The Sony VAIO CW Series laptop is quite stylish and comfortable to use. We like its keyboard and also the software that comes preinstalled on it, but it could use better connectivity options such as eSATA and a full-sized ExpressCard/54 slot.
If we have one overwhelming opinion about the Sony VAIO CW Series, it's that it should not be available in pink. Everyone who saw it in our Test Centre despised the colour, wishing instead for black or white (or even the champagne colour that adorns part of the base). The good news is that the CW Series is available in black or white and it's a fine notebook with plenty to offer.
Sony VAIO CW Series: Configuration
The Sony VAIO CW Series is a 2.4kg, 14in laptop with a 2.2GHz Intel Core 2 Duo T6600 CPU, 3GB of DDR3 SDRAM and it runs Windows 7 Home Premium 64-bit edition. This is a solid configuration for all types of work, but we're disappointed that Sony stopped short of including 4GB of RAM for this model considering the operating system could use it all.
However, you can easily upgrade it yourself down the line, as there are two memory slots, one with 2GB and one with 1GB. Sony offers another model with 4GB of RAM installed as standard, which also has a more powerful graphics adaptor, a faster CPU, and runs Windows 7 Professional, but it'll cost you extra.
The Sony VAIO CW Series also includes a 320GB, 5400rpm hard drive, a DVD burner and an NVIDIA GeForce GT 230M graphics adaptor with 256MB of GDDR3 memory. It has a fair gamut of ports around its edges, but it doesn't include eSATA or a full-sized ExpressCard/54 slot. Instead, you get three USB 2.0 ports for attaching external hard drives and other devices and an ExpressCard/34 slot, which can be used to install a 3G data card or a digital TV tuner, for example.
Sony VAIO CW Series: Preinstalled software
The lack of eSATA and a full-sized ExpressCard/54 slot, as well as the amount of RAM, are only minor blemishes and can be overcome easily. So unless you're a tech head - and if you're looking at a pink laptop, you're probably not - this shouldn't phase you. In fact, the Sony VAIO CW Series is aimed at users who are looking for an easy-to-use solution for managing and editing media files. It has both SD and Memory Stick PRO card readers, as well as software that can help manage and edit videos and photos. It includes a nifty little pop-down dock application that has shortcuts to that software. In many ways, it's a very Mac-like device.
The dock is called VAIO Gate and it includes a calendar function, a media gallery (which looks like it would be fun to use with a touch screen), as well as quick links to all the other VAIO software that's installed on the computer. This includes VAIO MovieStory, which allows you to piece together movies from different video files, and a DVD creation utility.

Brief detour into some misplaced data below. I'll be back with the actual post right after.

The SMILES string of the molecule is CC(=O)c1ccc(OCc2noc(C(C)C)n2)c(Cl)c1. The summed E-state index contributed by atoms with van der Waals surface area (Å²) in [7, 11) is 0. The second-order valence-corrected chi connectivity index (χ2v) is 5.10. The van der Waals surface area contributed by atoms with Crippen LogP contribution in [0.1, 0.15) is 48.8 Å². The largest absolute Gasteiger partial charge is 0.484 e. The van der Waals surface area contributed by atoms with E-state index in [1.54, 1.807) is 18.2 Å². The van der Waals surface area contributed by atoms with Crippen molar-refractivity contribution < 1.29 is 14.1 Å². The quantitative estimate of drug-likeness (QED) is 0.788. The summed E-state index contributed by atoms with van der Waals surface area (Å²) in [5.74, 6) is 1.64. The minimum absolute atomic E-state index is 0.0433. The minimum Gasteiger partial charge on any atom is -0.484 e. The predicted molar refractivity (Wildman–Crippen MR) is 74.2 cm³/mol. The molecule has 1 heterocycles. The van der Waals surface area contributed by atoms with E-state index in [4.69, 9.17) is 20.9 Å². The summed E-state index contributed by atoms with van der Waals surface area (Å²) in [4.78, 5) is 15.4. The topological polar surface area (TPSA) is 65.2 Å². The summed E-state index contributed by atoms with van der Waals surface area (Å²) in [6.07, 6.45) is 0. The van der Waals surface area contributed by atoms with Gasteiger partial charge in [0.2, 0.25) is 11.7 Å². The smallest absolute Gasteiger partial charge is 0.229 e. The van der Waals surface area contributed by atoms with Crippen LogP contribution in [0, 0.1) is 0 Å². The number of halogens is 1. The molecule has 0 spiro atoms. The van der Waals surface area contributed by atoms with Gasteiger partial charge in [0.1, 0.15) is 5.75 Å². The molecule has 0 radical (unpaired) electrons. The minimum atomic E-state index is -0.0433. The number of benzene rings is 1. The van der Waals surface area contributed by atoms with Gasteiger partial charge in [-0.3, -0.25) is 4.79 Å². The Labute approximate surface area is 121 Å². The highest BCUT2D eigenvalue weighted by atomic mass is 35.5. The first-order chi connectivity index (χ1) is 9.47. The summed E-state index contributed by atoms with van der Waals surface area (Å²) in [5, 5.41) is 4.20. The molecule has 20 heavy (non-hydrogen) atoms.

If you own a Sony camcorder or digital stills camera, there are utilities installed that will allow you to transfer files off those devices quickly and import them into the appropriate editing programs (you can just use the card slots for the same purpose). The notebook also comes with an AVCHD player installed, so you can view videos shot with your high-definition camera if it uses that format (it's normally a pain to have to install the camera's software just to watch the movies you've shot).
Sony VAIO CW Series: Keyboard and screen
Using the Sony VAIO CW Series is a joy; it has a full-sized keyboard with isolated keys that have plenty of travel. It feels very comfortable to use and there are no keys in awkward positions, nor any undersized ones. However, the gap between keys does take some adjustment. There are some shortcut buttons above the keyboard, including ones to launch a web browser and the VAIO Media Gallery, and there is also a button for switching off the screen.
The glossy screen is reasonably bright, but reflections can be annoying. It has a native resolution of 1366x768; you can also use the notebook's HDMI port to plug in a bigger monitor or TV. For networking, you get Gigabit Ethernet, as well as dual-band 802.11n Wi-Fi. Bluetooth is available for connecting phones and cordless peripherals.
Sony VAIO CW Series: Performance
While the marketing blurb for the Sony VAIO CW Series says that it's suitable for gaming, we won't go as far as endorsing it for that sort of activity. You can play games with it, as its score of 3495 in 3DMark06 can attest, but not the latest titles, and definitely not at lush detail levels.
The 2.2GHz Intel Core 2 Duo CPU gives the Sony VAIO CW Series plenty of grunt for manipulating photos and piecing together movies, and it will be relatively swift when transcoding files. This was shown in the Blender 3D test, in which the VAIO recorded a time of 1min 23sec. With its speed and dual CPU cores, it will breeze through any office, web, social-networking and communications tasks you throw its way.
The battery that ships with the Sony VAIO CW Series is listed on Sony's website as lasting for two hours. In our battery rundown test - during which we loop an Xvid-encoded video while power management is disabled, the wireless radio is enabled and the screen brightness is maximised - it lasted 2hr 4min. This is the only time we can think of that a manufacturer has actually been accurate with a laptop battery rating. You can get approximately 30-40min more if you implement a power management strategy.
NEXT: our expert verdict >>